Borrowed and read on the recommendation of my roommate, an excellent novel.  Reading translation from Russian can be difficult (quality translations are always complicated from Russian), but a semester and a half of studying the language helped grasp the translators intentions where weaknesses showed. I remember one specific section where Behemoth, a cat, discusses peoples’s use of the formal and informal “you” or “thou” when addressing a cat, which reads as somewhat awkward in english (where nobody commonly uses “thou” outside of liturgy).  I’d like to read Heart of a Dog as well, but I’ve heard it is much less accessible without an understanding or familiarity with the Soviet society Bulgakov is attempting to satire.  My classes in the last couple yearshave also left me familiar with Goethe’s Faust and Dostoyevsky’s The Grand Inquisitor (From The Brothers Karamazov), so this was certainly not a book I could have understood or enjoyed as well if I had read it any earlier.

The Sandman, vols. 1-5 – Neil Gaiman
Preludes & Nocturnes, The Doll’s House, Dream Country, Seasons of Mist, A Game for You.

I finally got around to reading Gaiman!  Once summer began I started going to the public library (the first time I’d checked anything out there for fun since about 2006) and started in on anything Gaiman I could find.  I had heard a lot about The Sandman, so I started with that.  I’ve never been much of a comic book reader (I had pretty much just read The Watchmen, V for Vendetta, and The Killing Joke), so it was a new format to get used to, but I liked it, and only stopped becuase my library didn’t seem to have the next book in the series.  I am actually now borrowing book six, Fables and Reflections, from a friend, and it is glaring at me from the shelf as I write.  Maybe I’ll finish the rest of the series by next January?

The Walking Dead, vols. 1-12 – Robert Kirkman

I saw The Walking Dead on the shelf next to Sandman, and figured it would be another quick read for the summer.  I watch the TV show with friends at school, so I was familiar with the basic story, characters, etc, although the show has taken plenty of liberties in its four years.  I finished off everything the library had, so at some point I’ll have to look into buying the rest of the trade paperbacks/issues.

Scott Pilgrim’s Precious Little Life – Bryan Lee O’Malley

Last graphic novel, I promise.  I loved the Scott Pilgrim film when it came out back in 2010, I should get around to reading the rest of these at some point.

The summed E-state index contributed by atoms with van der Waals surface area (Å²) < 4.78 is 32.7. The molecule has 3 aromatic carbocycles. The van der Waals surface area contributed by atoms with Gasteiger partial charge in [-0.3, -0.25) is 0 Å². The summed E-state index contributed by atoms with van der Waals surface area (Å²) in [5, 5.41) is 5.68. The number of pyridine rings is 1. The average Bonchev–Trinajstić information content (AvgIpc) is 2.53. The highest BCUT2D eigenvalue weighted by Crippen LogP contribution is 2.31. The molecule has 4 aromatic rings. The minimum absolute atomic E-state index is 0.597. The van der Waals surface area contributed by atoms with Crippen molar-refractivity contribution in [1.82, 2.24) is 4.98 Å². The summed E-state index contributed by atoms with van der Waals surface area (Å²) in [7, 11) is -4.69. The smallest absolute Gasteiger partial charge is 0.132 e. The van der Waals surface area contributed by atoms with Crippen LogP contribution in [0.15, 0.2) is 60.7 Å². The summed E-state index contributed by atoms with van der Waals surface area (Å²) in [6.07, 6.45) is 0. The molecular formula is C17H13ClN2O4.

Anansi Boys – Neil Gaiman

I check this out because it was the only Gaiman available at my library at the time— not the best book to pick up as your first Gaiman novel, but I DID like it.  Nothing on the book told me it was a sequel to American Gods, so I felt sort of stupid when I got a hundred pages into that one and was introduced to Mr. Nancy again.

Neverwhere – Neil Gaiman

The last Gaiman book I finished over the summer (I started American Gods but didn’t finish before I left) and probably where I should have begun but it doesn’t matter.  I’d like to read the “author’s preferred text” at some point, which combines multiple editions into a new, “fuller” novel, but I figure there’s lots of new books to read first…

Salomé – Oscar Wildé [Drama]

A weird play in Oscar Wilde’s canon, thematically it falls far outside his four famous “society comedies” (Lady Windermere’s Fan, A Woman of No ImportanceAn Ideal HusbandThe Importance of Being Earnest), yet was written right in the middle of them.  Like Bulgakov’s Pilate in Ма́стер и Маргари́та, Wilde takes a plot with biblical and historical context, and makes the drama his own, fleshing out character and motivation, changing just enough from the original story and adding his own twists of lust, desire, and erotica to the story of Herod, Salomé, and John the Baptist.  Aubrey Beardsley’s illustrations from the original publication bring a whole new dimension to the story, and give life to the text even without performance.

The Burial at Thebes –  Seamus Heaney

Heaney’s 21st century translation of Sophocles’ Antigone does not adapt it into a new setting, as Anouilh does, but instead reminds us that a play almost 2500 years old still holds relevance.  Heaney was heavily inspired by Ireland’s history of conflict as well as post-9/11 sentiments of “Either you are with us, or you are with the terrorists”.